This is a strange July. I have no friends visiting and the weather is unpredictable.
The rather hectic month of playing in and attending music performances is now over. Some of the class of cellists met for the last time on Monday. Now I have the summer to learn my latest piece, the first movement of a double cello concerto by Vivaldi (RV531). Lovely music, but yet again a bit challenging for somebody at my level, with arthritic finger and right shoulder, which has never recovered from the reverse shoulder replacement and subsequent removal of damaged biceps tendon. I’m playing first cello, the second is to be played by Lilou, the talented 11-year-old. (We cant practise over the summer has she is the regional winner of a competition for a month of tuition and performances in Paris.)
Now I suddenly have time on my hands, but sadly this year – like last – there are no friends coming in July. All the uncertainty of the UK’s plans for the summer, combined with advancing age and so health problems of some, mean an empty diary. Even my pal Sarah, who usually fits me in before or after visiting her son, James, near Nice, is not coming.
Then there is the unpredictable weather. After the May drought and that dramatic heat in June (with afternoon temperatures approaching 40 degrees) we continue to have a surprising amount of rain. The storms in June put paid to the wonderful display of roses everywhere, but at least everything is now green, whereas usually my terraces take on a tired, parched brown look for two months.
One morning we can have clear blue skies (like the first photo of Bréau), the next day we are back to clouds and rain. Watching storms approaching can be fun, as the third photo, taken by my friend Dessa (and edited by me) shows.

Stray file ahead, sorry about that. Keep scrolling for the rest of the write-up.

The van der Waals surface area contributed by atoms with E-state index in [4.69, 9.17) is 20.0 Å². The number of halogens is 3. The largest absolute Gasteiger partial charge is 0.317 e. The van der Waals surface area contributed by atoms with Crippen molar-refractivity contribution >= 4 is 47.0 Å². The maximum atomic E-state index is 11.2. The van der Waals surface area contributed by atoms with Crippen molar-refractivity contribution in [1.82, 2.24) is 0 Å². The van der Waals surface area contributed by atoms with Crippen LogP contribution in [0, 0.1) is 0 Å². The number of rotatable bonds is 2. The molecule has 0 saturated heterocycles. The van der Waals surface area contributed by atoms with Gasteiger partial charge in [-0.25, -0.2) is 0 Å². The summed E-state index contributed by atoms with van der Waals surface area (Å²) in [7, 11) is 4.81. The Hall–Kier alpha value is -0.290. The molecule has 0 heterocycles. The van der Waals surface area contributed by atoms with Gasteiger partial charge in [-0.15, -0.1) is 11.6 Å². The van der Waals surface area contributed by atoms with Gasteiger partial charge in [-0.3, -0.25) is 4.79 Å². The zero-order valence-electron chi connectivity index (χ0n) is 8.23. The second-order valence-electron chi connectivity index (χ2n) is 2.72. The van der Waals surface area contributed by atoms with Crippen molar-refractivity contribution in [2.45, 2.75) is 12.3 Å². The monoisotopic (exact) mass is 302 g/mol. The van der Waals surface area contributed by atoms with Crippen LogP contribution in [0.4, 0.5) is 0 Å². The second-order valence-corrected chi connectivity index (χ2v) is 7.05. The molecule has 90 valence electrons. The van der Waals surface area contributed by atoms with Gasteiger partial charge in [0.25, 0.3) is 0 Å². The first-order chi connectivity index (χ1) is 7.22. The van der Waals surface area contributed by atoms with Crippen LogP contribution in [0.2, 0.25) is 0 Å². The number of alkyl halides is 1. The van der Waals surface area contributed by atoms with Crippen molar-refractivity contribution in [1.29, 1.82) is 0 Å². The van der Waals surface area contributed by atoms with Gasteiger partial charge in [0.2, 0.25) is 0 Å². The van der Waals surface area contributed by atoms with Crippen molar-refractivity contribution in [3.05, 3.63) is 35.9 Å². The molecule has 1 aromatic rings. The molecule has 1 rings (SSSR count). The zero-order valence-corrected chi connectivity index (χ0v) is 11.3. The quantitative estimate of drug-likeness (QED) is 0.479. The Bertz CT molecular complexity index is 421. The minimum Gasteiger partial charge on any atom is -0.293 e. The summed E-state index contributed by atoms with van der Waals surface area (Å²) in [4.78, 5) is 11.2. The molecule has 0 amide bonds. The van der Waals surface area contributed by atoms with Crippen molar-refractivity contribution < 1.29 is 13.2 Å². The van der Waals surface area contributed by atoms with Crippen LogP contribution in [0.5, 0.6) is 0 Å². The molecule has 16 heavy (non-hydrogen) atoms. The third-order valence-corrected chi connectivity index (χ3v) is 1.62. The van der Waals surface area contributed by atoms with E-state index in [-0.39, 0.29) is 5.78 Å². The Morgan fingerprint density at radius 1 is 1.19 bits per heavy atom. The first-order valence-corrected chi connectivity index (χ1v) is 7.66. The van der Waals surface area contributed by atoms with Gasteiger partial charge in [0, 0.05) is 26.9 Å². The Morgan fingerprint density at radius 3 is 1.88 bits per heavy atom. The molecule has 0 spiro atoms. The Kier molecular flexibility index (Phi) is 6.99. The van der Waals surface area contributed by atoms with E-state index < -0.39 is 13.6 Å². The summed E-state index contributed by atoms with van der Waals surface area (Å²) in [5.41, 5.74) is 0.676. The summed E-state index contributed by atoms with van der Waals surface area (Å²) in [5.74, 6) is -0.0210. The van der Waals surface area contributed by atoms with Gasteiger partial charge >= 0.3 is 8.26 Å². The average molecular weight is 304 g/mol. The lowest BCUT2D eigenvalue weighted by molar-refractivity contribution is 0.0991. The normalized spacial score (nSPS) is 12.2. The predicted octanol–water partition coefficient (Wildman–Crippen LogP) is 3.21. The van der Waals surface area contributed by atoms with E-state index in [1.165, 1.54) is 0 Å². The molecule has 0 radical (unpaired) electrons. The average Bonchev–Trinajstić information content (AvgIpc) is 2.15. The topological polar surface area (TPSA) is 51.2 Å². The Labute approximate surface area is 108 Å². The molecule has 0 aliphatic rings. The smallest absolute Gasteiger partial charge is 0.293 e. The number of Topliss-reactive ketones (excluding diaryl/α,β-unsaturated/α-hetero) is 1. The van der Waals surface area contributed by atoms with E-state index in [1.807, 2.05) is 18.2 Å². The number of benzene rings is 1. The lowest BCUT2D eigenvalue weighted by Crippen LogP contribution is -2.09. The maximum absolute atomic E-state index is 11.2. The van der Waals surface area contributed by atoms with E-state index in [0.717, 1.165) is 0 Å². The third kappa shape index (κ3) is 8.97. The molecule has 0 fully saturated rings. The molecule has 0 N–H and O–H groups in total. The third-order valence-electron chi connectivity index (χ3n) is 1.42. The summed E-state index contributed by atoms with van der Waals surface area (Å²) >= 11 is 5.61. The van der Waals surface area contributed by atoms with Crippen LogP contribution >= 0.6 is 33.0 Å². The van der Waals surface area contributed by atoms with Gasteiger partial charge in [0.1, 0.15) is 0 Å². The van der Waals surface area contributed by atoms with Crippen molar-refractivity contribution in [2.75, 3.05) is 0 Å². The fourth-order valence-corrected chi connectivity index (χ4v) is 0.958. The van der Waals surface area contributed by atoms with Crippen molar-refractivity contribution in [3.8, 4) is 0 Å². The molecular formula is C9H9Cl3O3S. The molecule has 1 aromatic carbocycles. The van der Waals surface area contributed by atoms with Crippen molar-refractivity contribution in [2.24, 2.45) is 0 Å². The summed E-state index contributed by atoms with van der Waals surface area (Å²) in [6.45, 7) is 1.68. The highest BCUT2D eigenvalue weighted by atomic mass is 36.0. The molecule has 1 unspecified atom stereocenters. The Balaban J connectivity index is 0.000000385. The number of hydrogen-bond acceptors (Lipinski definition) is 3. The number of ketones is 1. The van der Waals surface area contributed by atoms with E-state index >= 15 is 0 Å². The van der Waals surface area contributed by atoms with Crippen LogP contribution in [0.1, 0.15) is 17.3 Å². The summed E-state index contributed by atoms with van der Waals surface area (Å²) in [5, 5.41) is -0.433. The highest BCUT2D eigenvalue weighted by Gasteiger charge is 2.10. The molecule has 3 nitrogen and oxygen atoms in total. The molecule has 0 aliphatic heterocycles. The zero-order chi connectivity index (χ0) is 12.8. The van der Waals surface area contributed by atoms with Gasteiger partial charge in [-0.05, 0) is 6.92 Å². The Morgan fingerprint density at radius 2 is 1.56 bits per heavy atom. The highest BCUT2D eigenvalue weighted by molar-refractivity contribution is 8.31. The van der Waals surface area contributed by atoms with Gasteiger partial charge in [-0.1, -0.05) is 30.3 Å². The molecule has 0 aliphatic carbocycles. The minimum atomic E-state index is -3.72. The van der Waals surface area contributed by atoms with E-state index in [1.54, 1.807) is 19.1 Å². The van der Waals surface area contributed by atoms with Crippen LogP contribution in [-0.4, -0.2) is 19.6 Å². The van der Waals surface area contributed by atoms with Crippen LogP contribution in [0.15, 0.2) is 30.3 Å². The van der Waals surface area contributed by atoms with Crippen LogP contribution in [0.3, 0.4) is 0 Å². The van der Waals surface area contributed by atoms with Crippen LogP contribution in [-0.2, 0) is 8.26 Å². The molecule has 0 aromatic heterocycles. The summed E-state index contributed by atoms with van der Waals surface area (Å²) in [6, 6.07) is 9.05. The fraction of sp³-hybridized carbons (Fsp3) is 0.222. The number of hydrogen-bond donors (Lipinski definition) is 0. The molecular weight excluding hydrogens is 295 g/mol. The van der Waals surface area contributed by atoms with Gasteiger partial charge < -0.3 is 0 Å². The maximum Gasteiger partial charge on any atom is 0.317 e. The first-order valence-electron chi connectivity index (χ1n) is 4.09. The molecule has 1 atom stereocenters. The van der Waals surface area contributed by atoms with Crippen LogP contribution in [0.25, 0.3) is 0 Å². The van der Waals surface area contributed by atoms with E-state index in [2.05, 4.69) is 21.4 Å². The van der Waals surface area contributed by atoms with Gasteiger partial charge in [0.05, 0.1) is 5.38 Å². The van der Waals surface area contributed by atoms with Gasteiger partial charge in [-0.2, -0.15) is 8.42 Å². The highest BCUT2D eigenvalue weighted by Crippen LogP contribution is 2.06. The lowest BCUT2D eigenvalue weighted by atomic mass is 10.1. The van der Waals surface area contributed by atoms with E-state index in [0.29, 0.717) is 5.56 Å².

I have not even been tempted to take dips in my pool more than a few times. Indeed the pool is a bit of a nightmare this year. It has a leak, which cannot be dealt with until the autumn, and the pump system which passes the water through the plant pool and then round the swimming one, is going into the red zone every two days (rather than the expected once a week). My arthritis prevents me doing the backwash myself. My neighbour, Ben, has been helping out, but he is away for three weeks, so now I’m paying a Dutch friend, Hans, to come several times a week. Now there is a third problem – water coming out all the time from the backwash pipe. Julien (the son of Jackie, who built the pool) is coming by this afternoon to see what can be done. I fear the next step is to pay for an expert to come up from Montpellier.
Still, I hope to do more expeditions to take advantage of the unusual green landscape, though I dont need to go far to enjoy the summer here. Last week I varied my daily walk; I took Poppy down to the river at Aveze.
Meanwhile back at home I’m not ignoring my feathered friends. Edith, my cleaning lady, and I routinely enjoy the bird theatre. Now all the babies are coming, so there are often six or seven birds on the feeder, and more queuing up on posts and nearby trees.The woodpecker and nuthatch have sensibly gone off to hunt for their own food, but the tits, sparrows and occasionally, black redstarts, continue to come. And of course the greedy collared doves are permanently dallying on the railings of my terrace.
My other animal activity has been done with some reluctance. I have to confess that I am to a cat fan – and lo and behold, I have found myself looking after not just the two cats of my tenant, Diren, while she is working down on the coast, but also those of my new neighbours, Ben and Alexa.
Diren’s cats were a bit of a nightmare as the ants discovered the croquette dispenser (can’t think what the English word is for the small crunchy dry food cats and dogs are given). Thankfully friends of Diren are staying there, so I’m off duty.
It was much easier looking after Ben and Alexa’s two cats. Ben is super organised in his house, and all the cat food was laid out for me, together with disposable cardboard dishes so I would not have to wash anything. But Alexa has now come back early from the camping trip, apparently suffering from allergies to the forest… Ben loves outdoors activities, whereas Alexa had never been in a tent before. Hum, I wonder about the future.
Meanwhile, August should be an interesting month. Both families look as if they will be able to come. Kate’s family are bringing their giant, bouncy one-year old dog, Bramble, who inevitably likes chasing cats. I somehow think Kate and family will be up here and Jude and family down in Diren’s house. Part of my letting deal was that she should vacate the house during family holidays. But I don’t think we covered cats in the deal!